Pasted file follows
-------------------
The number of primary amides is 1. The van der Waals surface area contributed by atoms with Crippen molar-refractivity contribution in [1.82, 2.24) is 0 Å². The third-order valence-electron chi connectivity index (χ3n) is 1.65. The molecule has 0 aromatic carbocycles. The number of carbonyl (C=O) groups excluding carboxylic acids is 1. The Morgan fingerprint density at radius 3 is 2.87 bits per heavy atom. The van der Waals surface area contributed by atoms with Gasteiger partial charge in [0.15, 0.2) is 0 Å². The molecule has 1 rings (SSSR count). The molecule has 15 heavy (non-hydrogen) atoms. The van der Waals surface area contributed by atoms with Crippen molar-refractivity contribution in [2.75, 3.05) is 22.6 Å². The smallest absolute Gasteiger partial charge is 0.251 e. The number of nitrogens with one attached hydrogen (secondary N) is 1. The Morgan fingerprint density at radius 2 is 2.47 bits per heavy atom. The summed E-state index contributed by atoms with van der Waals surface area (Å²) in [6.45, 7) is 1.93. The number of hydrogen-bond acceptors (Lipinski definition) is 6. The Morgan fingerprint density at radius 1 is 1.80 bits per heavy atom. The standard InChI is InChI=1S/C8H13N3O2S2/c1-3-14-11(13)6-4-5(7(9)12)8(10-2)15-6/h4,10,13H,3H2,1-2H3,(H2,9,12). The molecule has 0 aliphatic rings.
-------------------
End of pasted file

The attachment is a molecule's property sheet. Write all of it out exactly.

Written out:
The number of primary amides is 1. The van der Waals surface area contributed by atoms with Crippen molar-refractivity contribution in [1.82, 2.24) is 0 Å². The third-order valence-electron chi connectivity index (χ3n) is 1.65. The molecule has 0 aromatic carbocycles. The number of carbonyl (C=O) groups excluding carboxylic acids is 1. The Morgan fingerprint density at radius 3 is 2.87 bits per heavy atom. The van der Waals surface area contributed by atoms with Gasteiger partial charge in [0.15, 0.2) is 0 Å². The molecule has 1 rings (SSSR count). The molecule has 15 heavy (non-hydrogen) atoms. The van der Waals surface area contributed by atoms with Crippen molar-refractivity contribution in [2.75, 3.05) is 22.6 Å². The smallest absolute Gasteiger partial charge is 0.251 e. The number of nitrogens with one attached hydrogen (secondary N) is 1. The Morgan fingerprint density at radius 2 is 2.47 bits per heavy atom. The summed E-state index contributed by atoms with van der Waals surface area (Å²) in [6.45, 7) is 1.93. The number of hydrogen-bond acceptors (Lipinski definition) is 6. The Morgan fingerprint density at radius 1 is 1.80 bits per heavy atom. The standard InChI is InChI=1S/C8H13N3O2S2/c1-3-14-11(13)6-4-5(7(9)12)8(10-2)15-6/h4,10,13H,3H2,1-2H3,(H2,9,12). The molecule has 0 aliphatic rings.